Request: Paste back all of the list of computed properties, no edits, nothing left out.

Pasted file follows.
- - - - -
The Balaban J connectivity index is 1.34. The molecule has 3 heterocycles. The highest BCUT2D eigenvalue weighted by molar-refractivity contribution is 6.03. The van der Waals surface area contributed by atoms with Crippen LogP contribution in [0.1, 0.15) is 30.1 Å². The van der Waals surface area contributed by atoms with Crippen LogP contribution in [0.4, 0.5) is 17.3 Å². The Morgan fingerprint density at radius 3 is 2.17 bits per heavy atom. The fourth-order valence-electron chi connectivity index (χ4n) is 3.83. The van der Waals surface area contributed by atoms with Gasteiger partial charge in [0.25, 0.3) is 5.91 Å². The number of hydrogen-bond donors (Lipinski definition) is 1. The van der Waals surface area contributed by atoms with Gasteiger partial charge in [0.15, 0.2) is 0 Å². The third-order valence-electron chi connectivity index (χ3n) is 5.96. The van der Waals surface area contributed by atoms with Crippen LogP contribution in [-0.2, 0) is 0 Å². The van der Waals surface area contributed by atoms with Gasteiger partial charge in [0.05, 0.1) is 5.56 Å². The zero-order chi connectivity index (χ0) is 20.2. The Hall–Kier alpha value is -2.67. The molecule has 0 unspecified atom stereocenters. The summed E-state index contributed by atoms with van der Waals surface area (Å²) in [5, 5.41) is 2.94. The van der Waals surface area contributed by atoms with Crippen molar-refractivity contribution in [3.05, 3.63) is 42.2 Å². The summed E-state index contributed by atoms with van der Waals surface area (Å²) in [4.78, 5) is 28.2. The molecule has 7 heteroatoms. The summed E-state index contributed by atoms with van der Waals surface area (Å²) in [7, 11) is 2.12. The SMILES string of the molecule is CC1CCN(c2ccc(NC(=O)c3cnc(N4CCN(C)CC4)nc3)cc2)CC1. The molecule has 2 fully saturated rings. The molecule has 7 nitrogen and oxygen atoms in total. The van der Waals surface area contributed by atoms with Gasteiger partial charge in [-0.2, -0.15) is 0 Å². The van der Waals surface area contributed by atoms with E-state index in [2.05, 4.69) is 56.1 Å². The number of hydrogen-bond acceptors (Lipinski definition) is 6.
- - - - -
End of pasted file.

The Balaban J connectivity index is 1.34. The molecule has 3 heterocycles. The highest BCUT2D eigenvalue weighted by molar-refractivity contribution is 6.03. The van der Waals surface area contributed by atoms with Crippen LogP contribution in [0.1, 0.15) is 30.1 Å². The van der Waals surface area contributed by atoms with Crippen LogP contribution in [0.4, 0.5) is 17.3 Å². The Morgan fingerprint density at radius 3 is 2.17 bits per heavy atom. The fourth-order valence-electron chi connectivity index (χ4n) is 3.83. The van der Waals surface area contributed by atoms with Gasteiger partial charge in [0.25, 0.3) is 5.91 Å². The number of hydrogen-bond donors (Lipinski definition) is 1. The van der Waals surface area contributed by atoms with Gasteiger partial charge in [0.15, 0.2) is 0 Å². The third-order valence-electron chi connectivity index (χ3n) is 5.96. The van der Waals surface area contributed by atoms with Crippen LogP contribution in [-0.2, 0) is 0 Å². The van der Waals surface area contributed by atoms with Gasteiger partial charge in [0.05, 0.1) is 5.56 Å². The zero-order chi connectivity index (χ0) is 20.2. The Hall–Kier alpha value is -2.67. The molecule has 0 unspecified atom stereocenters. The summed E-state index contributed by atoms with van der Waals surface area (Å²) in [5, 5.41) is 2.94. The van der Waals surface area contributed by atoms with Crippen molar-refractivity contribution in [3.05, 3.63) is 42.2 Å². The summed E-state index contributed by atoms with van der Waals surface area (Å²) in [4.78, 5) is 28.2. The molecule has 7 heteroatoms. The summed E-state index contributed by atoms with van der Waals surface area (Å²) in [7, 11) is 2.12. The SMILES string of the molecule is CC1CCN(c2ccc(NC(=O)c3cnc(N4CCN(C)CC4)nc3)cc2)CC1. The molecule has 2 fully saturated rings. The molecule has 7 nitrogen and oxygen atoms in total. The van der Waals surface area contributed by atoms with Gasteiger partial charge in [-0.2, -0.15) is 0 Å². The van der Waals surface area contributed by atoms with E-state index in [2.05, 4.69) is 56.1 Å². The number of hydrogen-bond acceptors (Lipinski definition) is 6.